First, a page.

Seemingly overnight, private academies began popping up across the state, supported by white parents who refused to send their sons and daughters to school with black children, as well as tuition vouchers approved by the white supremacist state government. It was the crucible of white resistance to desegregation that birthed the language of "school choice," also referred to as "freedom of choice" then.

As a junior and senior in high school, Phil Bryant attended a segregation academy. In 2017, a Jackson State University historian revealed in the Jackson Free Press that the future governor attended the Council McCluer High School in south Jackson, which the segregationist, white supremacist Citizens' Council founded in 1970. Council schools openly taught that black people were innately inferior and that "racial integrity" was possible only through segregation and avoiding miscegenation, the "interbreeding" of people of different races.

Students receiving ESA funds to go to private schools are disproportionately white, the December 2018 PEER study found.

Today, Hillcrest Christian Academy, formerly known as McCluer High School, receives ESA funds. Its student body is more than 90-percent white.

The Citizens' Council also raised funds so that white children could send their children to any of the dozens of private academies that mushroomed across the state in the early '70s.

In 1986, William J. Simmons, who led the Citizens' Council for decades and served as McCluer's treasurer, told The Clarion-Ledger that yes, those academies were about race.

"The white children prefer to be with white children, and black children prefer to be with blacks," he said. "It's better, because of safety and order and those things."

The year before, Gene Barbour, who was then the headmaster of Lee Academy in Clarksdale, told The Clarion-Ledger that his school "admits blacks as long as they were cultured or want a college-prep background."

"We wouldn't take any shuckers or jivers," he added.

Columbia Academy, which now receives PEER funds despite explicitly stating it does not have amenities for special-needs students, was another segregation academy. Its high school opened in January 1970—just weeks after the 1969 court order. As a pro-segregation group called Citizens for Local Control of Education pushed for a boycott of public schools, Marion County School District Superintendent B.F. Duncan sought to quell the furor.

"There are those of both races who do not like what has been forced upon us," he told The Hattiesburg American at the time.

He pointed dissatisfied white parents to the private schools that were opening in the decision's wake. "We have two private schools which will open next week. The Columbia Academy was organized in the fall and has been operating grades one through eight since September. Recently, its enrollment has jumped enormously," he said.

New Targets of Discrimination for Former Seg Academies

While Columbia Academy no longer prevents black students from registering, it remains overwhelmingly white. The school still discriminates in other ways, though.

The school expels girls who are pregnant or become pregnant, as well as students who it learns are already biological parents. But it encourages students to carry their pregnancies to term. "As a Christian organization, we strongly oppose abortion and encourage students to accept their responsibilities as parents," the handbook reads.

Other private schools in Mississippi, such as Canton Academy, that began as segregation schools and receive ESA funds discriminate against pregnant students, too.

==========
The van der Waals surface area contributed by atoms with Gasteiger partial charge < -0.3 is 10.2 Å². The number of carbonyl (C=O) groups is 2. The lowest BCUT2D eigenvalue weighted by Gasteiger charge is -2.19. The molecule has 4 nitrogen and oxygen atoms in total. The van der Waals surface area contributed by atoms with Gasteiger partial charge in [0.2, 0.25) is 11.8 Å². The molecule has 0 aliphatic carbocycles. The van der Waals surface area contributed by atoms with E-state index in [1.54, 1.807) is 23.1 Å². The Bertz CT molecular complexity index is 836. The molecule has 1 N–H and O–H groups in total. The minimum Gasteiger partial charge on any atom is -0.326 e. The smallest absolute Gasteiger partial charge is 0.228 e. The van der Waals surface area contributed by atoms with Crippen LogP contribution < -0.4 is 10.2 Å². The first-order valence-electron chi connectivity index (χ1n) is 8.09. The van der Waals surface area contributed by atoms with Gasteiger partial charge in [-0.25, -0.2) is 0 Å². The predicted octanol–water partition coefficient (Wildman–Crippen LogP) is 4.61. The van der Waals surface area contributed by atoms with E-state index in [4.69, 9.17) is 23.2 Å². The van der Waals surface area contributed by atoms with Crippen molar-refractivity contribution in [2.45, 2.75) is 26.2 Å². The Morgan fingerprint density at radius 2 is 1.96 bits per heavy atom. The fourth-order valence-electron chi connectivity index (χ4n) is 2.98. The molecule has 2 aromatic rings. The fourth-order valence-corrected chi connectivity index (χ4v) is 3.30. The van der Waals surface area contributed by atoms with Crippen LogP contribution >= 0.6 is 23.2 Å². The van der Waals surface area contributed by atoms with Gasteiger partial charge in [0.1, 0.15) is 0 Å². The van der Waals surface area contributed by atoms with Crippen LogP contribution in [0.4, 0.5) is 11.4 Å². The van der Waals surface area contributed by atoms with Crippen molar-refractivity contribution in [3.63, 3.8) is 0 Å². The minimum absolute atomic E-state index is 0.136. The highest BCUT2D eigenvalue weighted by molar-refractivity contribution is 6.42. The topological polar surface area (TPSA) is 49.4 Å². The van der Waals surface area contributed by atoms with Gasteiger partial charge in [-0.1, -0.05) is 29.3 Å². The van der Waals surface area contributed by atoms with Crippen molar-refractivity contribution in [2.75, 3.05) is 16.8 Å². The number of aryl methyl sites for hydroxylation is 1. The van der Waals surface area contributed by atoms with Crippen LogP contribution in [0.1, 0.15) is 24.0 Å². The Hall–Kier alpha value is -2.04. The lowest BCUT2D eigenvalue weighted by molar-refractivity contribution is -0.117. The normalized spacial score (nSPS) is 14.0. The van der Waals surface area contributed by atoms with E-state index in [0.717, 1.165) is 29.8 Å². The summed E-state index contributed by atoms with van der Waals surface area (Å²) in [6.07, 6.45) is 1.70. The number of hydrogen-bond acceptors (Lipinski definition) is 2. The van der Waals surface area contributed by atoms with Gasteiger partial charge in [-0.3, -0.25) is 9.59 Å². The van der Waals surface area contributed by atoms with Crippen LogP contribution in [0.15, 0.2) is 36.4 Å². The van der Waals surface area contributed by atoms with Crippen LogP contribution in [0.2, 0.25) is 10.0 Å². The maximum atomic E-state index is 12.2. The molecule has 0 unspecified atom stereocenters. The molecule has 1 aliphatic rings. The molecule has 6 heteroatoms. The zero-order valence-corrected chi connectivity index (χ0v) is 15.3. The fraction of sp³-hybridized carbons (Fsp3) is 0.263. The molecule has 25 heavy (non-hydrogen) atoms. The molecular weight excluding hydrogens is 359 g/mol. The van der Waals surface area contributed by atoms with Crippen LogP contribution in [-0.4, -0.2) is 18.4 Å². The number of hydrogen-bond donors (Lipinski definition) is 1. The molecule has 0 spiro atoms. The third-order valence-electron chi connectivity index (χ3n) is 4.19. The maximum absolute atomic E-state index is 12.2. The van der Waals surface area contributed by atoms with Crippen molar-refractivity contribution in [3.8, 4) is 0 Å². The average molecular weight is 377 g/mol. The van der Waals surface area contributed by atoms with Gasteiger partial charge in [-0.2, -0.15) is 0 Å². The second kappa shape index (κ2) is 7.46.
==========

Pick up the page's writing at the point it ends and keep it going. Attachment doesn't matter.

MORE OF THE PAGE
In its handbook, Hillcrest Academy even allows for the possibility that, if the administration suspects a student is pregnant and the student denies it, they "may request that the student's parent/guardian provide consent for the student to submit to a pregnancy test to be administered by a physician's office."

In December, The Huffington Post identified six Mississippi schools receiving ESA funds that discriminate against LGBT students.

Parklane Academy in McComb, which pop star Britney Spears once attended, explicitly prohibits transgender students from using the bathroom that corresponds with their gender identity.

The voucher funds that schools like Parklane and Hillcrest receive, the PEER study found, transfer about $1.3 million out of Mississippi public-school funds, and add a net expense to the state of about $724,000.

Bryant Likes Some Walls More Than Others

In his 2018 "school choice" rally speech, Bryant deemed vouchers vital to the cause of "freedom." Not only did he compare the fight for vouchers to the fight against segregation, but he also compared it to the fight to tear down the Berlin Wall that separated East and West Germany until its fall in 1989.

"We have these walls around schools, not to keep people out, but to keep students in," Bryant said. "So we'll say, 'You can't go to this school; you can't leave here.' It's a Berlin Wall; I call it. That's what the Berlin Wall did. It kept people in. It took their freedom. It destroyed their individual ingenuity. It kept them down, until we heard a president one day say, 'Tear that wall down.'"

Bryant is not opposed to all walls, though. He is such a big fan of President Donald Trump's idea for a wall along the U.S.-Mexico border that, in December, he urged the anti-immigrant president to shut the border down if Democrats in Congress refused to fund the wall's construction.

"Shut it down, Mr. President. The MAGA Nation will stand with you," the governor tweeted on Dec. 28, seemingly nonplussed by the fact that, had Trump done so, it would have immediately imperiled around 40,800 Mississippi jobs directly tied to trade with Mexico.

With Friday's voucher chicanery, the 2019 legislative session ended on a sour note Friday morning. Lawmakers will not meet again until next year, after the statewide elections in November. The 2020 session will start with a new slate of legislators as well as a new governor and lieutenant governor. In Mississippi, the lieutenant governor presides over the Senate.

Follow state reporter Ashton Pittman on Twitter at 
@ashtonpittman. Email story tips to ashton@jacksonfreepress.com.